There is always a great debate, for many years, on if marijuana should be legalized for all purposes, to include medical and recreational. The question should lie as to what is the actual harm that comes from making the drug legal. Why not legalize the drug and place a tax, just like the tax occurred on tobacco.
In the 1890’s, marijuana/hemp was replacing the cotton plantations and it was a major cash crop in the southern states. The product was being placed in some prescriptions; it was even listed on the United States Pharmacopeia from 1850 until 1942. During this time, using marijuana for recreational use was not illegal. In the 1950s it was an accessory of the beat generation; in ...view middle of the document...
American prisons inevitably damage and scar their inmates, making many of them antisocial and unemployable. Some of those now imprisoned for marijuana offenses would be there for other offenses were marijuana legalized, but tens of thousands would not be. Marijuana prosecutions severely damage thousands of young lives every year and are cruel, unnecessary and probably likely to cause criminal behavior.
The costs to state and federal governments of investigating, arresting, prosecuting and imprisoning persons for marijuana offenses are enormous. There are arguments that we could not only save enforcement costs by eliminating prohibition, we could also raise $6 billion or so annually by taxing the sale of marijuana. The total amount of money that could be saved is over 13.7 billion. (Huffington Post)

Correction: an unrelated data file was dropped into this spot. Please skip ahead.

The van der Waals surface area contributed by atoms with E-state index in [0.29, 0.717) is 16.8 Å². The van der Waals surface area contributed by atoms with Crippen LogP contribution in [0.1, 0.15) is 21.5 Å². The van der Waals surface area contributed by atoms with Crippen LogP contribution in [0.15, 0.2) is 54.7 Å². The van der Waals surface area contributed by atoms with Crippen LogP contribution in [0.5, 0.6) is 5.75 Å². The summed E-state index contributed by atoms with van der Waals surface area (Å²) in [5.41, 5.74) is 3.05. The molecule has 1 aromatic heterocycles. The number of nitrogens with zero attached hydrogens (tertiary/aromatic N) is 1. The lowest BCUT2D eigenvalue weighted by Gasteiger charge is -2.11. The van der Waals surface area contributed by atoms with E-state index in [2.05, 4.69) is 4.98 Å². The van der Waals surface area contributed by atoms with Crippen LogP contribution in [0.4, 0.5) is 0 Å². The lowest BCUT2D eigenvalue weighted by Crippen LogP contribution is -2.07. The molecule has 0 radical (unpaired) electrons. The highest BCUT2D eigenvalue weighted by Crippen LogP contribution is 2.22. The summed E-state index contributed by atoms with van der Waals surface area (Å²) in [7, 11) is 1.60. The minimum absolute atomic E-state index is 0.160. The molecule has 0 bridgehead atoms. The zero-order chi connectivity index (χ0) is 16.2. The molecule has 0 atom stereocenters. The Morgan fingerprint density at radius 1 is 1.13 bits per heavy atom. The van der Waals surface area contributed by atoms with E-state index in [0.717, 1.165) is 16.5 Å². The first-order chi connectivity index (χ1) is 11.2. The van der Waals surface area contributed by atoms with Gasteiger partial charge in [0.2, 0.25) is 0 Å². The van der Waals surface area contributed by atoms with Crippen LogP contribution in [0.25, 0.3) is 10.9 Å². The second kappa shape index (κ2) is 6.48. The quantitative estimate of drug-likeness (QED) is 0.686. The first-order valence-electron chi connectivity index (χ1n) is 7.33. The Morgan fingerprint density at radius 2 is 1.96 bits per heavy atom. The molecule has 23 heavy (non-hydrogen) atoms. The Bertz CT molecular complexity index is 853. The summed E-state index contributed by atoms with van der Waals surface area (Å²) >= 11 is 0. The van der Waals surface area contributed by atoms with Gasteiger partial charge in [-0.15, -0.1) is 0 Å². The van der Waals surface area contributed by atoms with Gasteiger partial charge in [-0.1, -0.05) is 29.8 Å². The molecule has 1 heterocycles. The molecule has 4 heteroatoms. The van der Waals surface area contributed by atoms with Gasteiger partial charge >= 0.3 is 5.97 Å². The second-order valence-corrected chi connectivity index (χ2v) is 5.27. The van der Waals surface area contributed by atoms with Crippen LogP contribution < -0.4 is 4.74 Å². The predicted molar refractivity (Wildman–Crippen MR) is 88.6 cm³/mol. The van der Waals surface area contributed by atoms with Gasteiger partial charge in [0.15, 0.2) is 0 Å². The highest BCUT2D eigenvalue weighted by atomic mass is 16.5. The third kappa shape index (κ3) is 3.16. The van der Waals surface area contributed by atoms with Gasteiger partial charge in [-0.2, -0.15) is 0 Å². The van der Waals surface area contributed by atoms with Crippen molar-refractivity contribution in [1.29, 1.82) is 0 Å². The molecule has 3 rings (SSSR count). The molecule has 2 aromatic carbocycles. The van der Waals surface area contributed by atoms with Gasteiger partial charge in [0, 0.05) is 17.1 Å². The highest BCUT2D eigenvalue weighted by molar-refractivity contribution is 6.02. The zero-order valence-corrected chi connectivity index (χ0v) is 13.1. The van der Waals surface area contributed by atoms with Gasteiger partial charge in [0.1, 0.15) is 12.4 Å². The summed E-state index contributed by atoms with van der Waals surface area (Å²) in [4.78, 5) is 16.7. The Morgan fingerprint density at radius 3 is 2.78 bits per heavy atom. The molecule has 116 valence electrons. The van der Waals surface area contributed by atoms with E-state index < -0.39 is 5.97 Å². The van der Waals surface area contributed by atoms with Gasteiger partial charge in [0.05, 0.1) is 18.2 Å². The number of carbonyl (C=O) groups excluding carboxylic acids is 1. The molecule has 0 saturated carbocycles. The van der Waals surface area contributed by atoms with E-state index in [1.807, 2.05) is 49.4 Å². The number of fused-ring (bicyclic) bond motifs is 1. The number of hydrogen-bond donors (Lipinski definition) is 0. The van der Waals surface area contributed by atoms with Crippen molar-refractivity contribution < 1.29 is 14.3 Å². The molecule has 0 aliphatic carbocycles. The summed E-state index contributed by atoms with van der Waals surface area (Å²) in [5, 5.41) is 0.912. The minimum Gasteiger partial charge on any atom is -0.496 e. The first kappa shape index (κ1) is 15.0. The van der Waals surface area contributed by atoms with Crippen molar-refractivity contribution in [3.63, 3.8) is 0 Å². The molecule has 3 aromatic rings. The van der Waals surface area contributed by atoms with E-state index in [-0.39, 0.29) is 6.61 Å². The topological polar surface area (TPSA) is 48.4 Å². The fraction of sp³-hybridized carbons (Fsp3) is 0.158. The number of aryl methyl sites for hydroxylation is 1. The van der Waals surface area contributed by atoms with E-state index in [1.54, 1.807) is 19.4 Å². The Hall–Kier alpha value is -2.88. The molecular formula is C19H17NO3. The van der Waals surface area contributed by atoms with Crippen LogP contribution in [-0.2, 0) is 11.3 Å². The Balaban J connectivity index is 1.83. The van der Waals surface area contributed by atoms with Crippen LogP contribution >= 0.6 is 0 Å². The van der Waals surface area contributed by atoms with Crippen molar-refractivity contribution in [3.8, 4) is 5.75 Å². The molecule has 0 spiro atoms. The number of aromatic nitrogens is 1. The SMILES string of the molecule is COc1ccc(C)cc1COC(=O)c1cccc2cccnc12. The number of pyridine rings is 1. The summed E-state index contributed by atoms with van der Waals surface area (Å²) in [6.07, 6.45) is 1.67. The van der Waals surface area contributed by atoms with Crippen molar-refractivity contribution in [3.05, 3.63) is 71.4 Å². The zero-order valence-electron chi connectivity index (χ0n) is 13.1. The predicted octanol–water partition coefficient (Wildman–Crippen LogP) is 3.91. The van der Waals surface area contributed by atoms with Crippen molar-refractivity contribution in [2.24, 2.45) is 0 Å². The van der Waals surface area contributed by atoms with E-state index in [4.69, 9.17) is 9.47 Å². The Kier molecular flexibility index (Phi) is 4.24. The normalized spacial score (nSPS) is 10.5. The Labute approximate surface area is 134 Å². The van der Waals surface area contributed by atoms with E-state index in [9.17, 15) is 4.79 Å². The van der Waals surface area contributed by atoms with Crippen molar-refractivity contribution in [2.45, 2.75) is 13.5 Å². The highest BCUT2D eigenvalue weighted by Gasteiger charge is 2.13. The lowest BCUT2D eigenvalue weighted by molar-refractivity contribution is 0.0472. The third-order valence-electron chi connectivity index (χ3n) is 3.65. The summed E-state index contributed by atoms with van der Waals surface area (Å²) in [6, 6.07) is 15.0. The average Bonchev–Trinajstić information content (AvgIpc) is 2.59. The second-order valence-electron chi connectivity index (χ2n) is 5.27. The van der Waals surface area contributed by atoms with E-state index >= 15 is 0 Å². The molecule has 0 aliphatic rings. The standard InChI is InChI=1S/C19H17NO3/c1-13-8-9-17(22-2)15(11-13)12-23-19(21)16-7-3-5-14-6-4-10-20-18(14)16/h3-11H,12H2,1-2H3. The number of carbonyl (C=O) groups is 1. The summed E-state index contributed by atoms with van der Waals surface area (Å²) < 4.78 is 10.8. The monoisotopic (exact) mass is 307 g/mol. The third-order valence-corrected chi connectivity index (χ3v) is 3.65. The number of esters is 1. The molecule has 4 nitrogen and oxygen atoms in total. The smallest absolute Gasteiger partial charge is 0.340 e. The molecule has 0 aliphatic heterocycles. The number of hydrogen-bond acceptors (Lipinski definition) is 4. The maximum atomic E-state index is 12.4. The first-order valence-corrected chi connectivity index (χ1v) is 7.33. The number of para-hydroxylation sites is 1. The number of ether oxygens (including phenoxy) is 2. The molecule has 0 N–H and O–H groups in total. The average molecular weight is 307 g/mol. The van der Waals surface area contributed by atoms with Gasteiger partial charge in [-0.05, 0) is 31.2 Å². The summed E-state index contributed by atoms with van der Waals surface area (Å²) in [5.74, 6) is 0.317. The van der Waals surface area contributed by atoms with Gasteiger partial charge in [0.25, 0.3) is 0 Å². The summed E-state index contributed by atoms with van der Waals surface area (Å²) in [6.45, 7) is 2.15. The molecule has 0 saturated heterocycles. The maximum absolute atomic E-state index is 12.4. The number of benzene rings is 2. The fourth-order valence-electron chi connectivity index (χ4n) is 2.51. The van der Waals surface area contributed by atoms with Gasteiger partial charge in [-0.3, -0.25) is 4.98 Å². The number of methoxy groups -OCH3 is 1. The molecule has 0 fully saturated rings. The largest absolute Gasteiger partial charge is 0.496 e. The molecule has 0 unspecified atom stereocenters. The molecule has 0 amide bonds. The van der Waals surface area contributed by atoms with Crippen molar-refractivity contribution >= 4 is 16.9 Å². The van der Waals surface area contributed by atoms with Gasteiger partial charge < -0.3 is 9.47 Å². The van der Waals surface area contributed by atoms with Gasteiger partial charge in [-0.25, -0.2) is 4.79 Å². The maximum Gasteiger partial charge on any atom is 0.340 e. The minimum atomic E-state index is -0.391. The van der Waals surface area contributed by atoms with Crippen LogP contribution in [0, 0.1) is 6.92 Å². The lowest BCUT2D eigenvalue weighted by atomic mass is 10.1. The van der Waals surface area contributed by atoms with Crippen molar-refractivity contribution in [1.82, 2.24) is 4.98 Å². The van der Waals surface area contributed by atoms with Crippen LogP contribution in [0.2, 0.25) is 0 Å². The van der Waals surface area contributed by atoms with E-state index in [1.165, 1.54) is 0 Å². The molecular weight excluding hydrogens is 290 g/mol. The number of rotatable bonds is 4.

Marijuana distribution will be more efficient and the drug far less costly when producing and distribution it is no longer a black market operation. The current drug dealers that do not file taxes on that income would now have to file taxes every year.
The failure of marijuana prohibition is due in part to the plant’s ease of cultivation. It can be grown virtually anywhere, indoors and out, requiring little horticultural expertise or significant financial investment. In the same respect it resembles alcohol, which was widely homemade during its prohibition and was produced almost anywhere at very little expense. Both marijuana and alcohol, it is impossible to eliminate the drug’s source and efforts to interdict the smuggling of the drug have only marginal effects on price and consumption.
Because marijuana is so easy to produce, the price of legalized marijuana to the consumer could not be maintained at anywhere near its current leave by imposing high taxes. High taxes would create another black market and defeat many of the objectives of legalization. The price of legalized marijuana would have to be a fraction of its present black market price. When marijuana is regulated the consumer will feel more comfortable, morally, in buying and consuming the drug. It is almost certain that legalizing both the use and the distribution of marijuana would substantially increase consumption.
Even if marijuana use were...